We get off the river boat and start walking through a nice little park-like area. The dirt trail meanders around and there are several little ponds well stocked with Koi with neat little arched bridges in between. One of the bridges we cross has a “zig-zag” built in and I comment to one of our party that I had read that this is sometimes done on purpose in Japanese gardens so that evil spirits cannot follow. She looks at me with skepticism and I can tell she doesn’t think I know what I’m talking about. Always present in the background are the city skyscrapers of Tokyo – it reminds me some of Central Park in New York City. At one point we come to a 300-year-old black pine tree that seems to be quite an attraction.

Scenic Park
Scenic Park
We then walk on several blocks to the fish market area. However, it is now midday and the activity on the docks has by now ended and all that can be seen now is people cleaning up and washing things off with water hoses.

We return to the hotel to spend the rest of the afternoon relaxing and eating a nice dinner at the hotel restaurant. This hotel features coin operated computers in the lobby that have dedicated Internet connections. So for only about 100 or 200 Yen, it is fairly easy to check a Hotmail account for messages and to send a quick message home. The one thing I didn’t like was that these computers used some type of browser that I was not familiar with, which was always there by default. I couldn’t get to a command prompt and, therefore, I couldn’t do a Telnet connection to my Purdue account. But this was only a minor inconvenience.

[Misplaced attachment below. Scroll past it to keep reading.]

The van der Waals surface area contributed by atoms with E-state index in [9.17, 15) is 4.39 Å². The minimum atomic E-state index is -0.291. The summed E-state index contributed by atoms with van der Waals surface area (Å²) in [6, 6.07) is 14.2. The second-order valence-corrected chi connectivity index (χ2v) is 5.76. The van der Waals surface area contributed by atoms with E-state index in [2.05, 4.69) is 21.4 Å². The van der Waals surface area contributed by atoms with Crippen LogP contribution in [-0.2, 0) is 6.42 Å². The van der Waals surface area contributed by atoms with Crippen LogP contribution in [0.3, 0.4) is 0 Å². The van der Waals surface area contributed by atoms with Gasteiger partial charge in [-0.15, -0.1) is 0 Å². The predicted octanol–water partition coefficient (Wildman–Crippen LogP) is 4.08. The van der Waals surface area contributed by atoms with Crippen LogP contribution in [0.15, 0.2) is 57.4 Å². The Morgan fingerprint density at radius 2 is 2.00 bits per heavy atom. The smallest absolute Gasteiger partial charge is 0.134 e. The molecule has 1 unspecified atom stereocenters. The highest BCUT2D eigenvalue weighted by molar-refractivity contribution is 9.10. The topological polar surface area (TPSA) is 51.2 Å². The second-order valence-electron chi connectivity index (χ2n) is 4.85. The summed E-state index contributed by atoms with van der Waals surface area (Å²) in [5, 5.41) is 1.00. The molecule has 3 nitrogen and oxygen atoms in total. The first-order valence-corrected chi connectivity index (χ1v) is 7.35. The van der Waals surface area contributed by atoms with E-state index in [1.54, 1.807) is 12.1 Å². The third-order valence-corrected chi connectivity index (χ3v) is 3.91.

Tuesday, October 26th:
It rains all day today – the remnants of yet another typhoon, the 2nd one to hit Japan within a few days. Tamae, a friend of Miki, and Seishi Nakamura, who belonged to S-W some time ago and left when the volume of daily email became unmanageable (we understand, Seishi!), join us today as we meet in the hotel lobby and prepare to tour some more temples. I guess my note taking was starting to slip at this point as I failed to note the name of the temple and grounds we visit. But, as with all the others we have seen in Japan, this place is immaculate with well manicured gardens and all kinds of interesting sculptures.

We have lunch this day at a quaint little restaurant a short ways from the temple we have just visited. Lil and I have our usual fare of rice and shrimp pilaf with some tempura on the side. The hot tea that we are provided with really hits the spot on such a rainy day.

Then Tamae takes us to the Kamakurabori Art Center – and this turns out to be a real special treat. The art center is a place where several ladies come off and on and do intricate wood carving. Some of the projects they are working on are breathtaking and their skills are truly remarkable. Tamae introduces us and then we split up and freely mix with the ladies as they do their woodcarving. Several of us are taking pictures and then, some of the woodcarvers get their cameras out – and it becomes a big mutual picture taking affair. We must have spent the better part of hour and I only wish it were possible in words to convey the beauty of some of the wood sculptures these ladies were turning out. After we leave the art center, we then go down an avenue which contains some outlet stores that actually sell some of the wood carvings that we have just seen. At one shop, Lil buys a small bowl which she will give to our son, Charlie, who really appreciates this sort of thing.